TechGuard Blog

Google Drive – A Cyber Criminal’s Newest Tool

Hackers are always coming up with new ways to send malware. Typically, malware is sent to a user via phishing emails when the user accidentally downloads the malware by clicking on a link or attachment within the email. However, hackers are starting to become more versatile in their attack distributions and are beginning to utilize Google Drive to deliver malware to users.

 

A variety of organizations around the world use Google Drive. It serves as a cloud storage platform for various file types, including documents, spreadsheets, photos, videos, and presentations. Many companies utilize Google Drive because it provides a way for multiple employees to collaborate on a single file at the same time. Moreover, employees can create files and share them with other employees via an email invite. The problem with this is that hackers are starting to utilize the email invitation feature as a means to lure users into clicking on malicious links. Hackers do this by first creating a document containing an enticing “prize winner” message. The message will state that the user has won a prize and that they must click a link to get redirected to a website where they will receive it. However, the link is actually malicious and will download malware onto a user’s computer as soon as they click the link. Hackers have had a lot of success from utilizing Google Drive. Most of this success comes from the fact that the email containing the malicious link sends from a Google email address. That is due to the automated invitation email sent from Google whenever someone shares a document with another user. Hackers utilize this feature to make the email appear legitimate and thus bypass email firewalls and other security controls.

 

Now more than ever, it is crucial to pay close attention to content within emails. Even emails sent from a verified source can contain malicious links or attachments. Fortunately, Google is aware of this dangerous tactic and is currently working on a plan that will help to detect Google Drive spam. In the meantime, here are a few things to keep in mind that will help protect you from this Google Drive attack.

 

Are you expecting a shared file from Google Drive?

Typically, users are aware when they are going to receive a shared file via Google Drive. However, when an unexpected email pops up and states that someone has shared a file through Google Drive, it could be malicious. If you receive an invitation to access a file via Google Drive that you were not expecting, contact the sender directly and verify that the email is legitimate.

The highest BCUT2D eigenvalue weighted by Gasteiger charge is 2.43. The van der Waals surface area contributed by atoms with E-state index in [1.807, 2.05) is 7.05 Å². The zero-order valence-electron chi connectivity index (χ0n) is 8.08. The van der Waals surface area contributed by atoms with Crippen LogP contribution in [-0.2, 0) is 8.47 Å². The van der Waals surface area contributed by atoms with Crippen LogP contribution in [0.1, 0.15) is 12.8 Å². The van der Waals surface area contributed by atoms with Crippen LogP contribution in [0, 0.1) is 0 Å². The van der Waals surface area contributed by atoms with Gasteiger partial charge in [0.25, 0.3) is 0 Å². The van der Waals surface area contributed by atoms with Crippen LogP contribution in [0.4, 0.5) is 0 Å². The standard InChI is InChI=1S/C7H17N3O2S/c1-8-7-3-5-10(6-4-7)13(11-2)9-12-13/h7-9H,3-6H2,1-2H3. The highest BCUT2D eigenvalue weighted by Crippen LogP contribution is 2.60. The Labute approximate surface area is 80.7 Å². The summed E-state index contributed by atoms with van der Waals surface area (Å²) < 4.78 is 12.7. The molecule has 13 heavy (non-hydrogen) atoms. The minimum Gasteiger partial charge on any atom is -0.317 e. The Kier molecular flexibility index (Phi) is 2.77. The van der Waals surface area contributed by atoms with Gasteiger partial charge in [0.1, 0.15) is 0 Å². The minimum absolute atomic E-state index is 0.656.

What type of file was shared?

These Google Drive attacks accomplished by using Google documents. These documents usually contain information about a prize and will suggest that the user clicks a link. While it may seem like common sense not to click on the “prize” link, many users fail to do so. Remember to assess each shared document and never click any links unless you are sure that they are not malicious.

 

Does the document contain poor grammar?

You would be surprised by the number of hackers that do not proofread before conducting an attack. Misspelled words and other types of grammatical errors can be signs of phishing. Make sure to read the entire document and assess the grammar and language used. Also, look for signs of urgency. Hackers will use language that creates a sense of urgency to get the user to act quickly. Generally, these two signs are indicative of a phishing attempt.

 

Hackers continue to develop better ways to deliver malware to their victims. Hackers have used Google Drive countless times to send malware to users, and they will continue as long as it works. Therefore, we must assess each email and document carefully. Never open any attachments or links unless you are sure that they are legitimate, and when in doubt, contact the sender directly to verify that they were trying to share something.

Written by Blake Potter

Blake Potter is a Cyber Security Intern at TechGuard Security where he assists with security related tasks. He is currently a senior at Maryville University studying Cyber Security and plans on becoming a security analyst once he graduates. Blake has a background in IT Support, customer service, and Cyber Security support. In his free time, Blake enjoys working out, playing sports, and spending time with friends and family.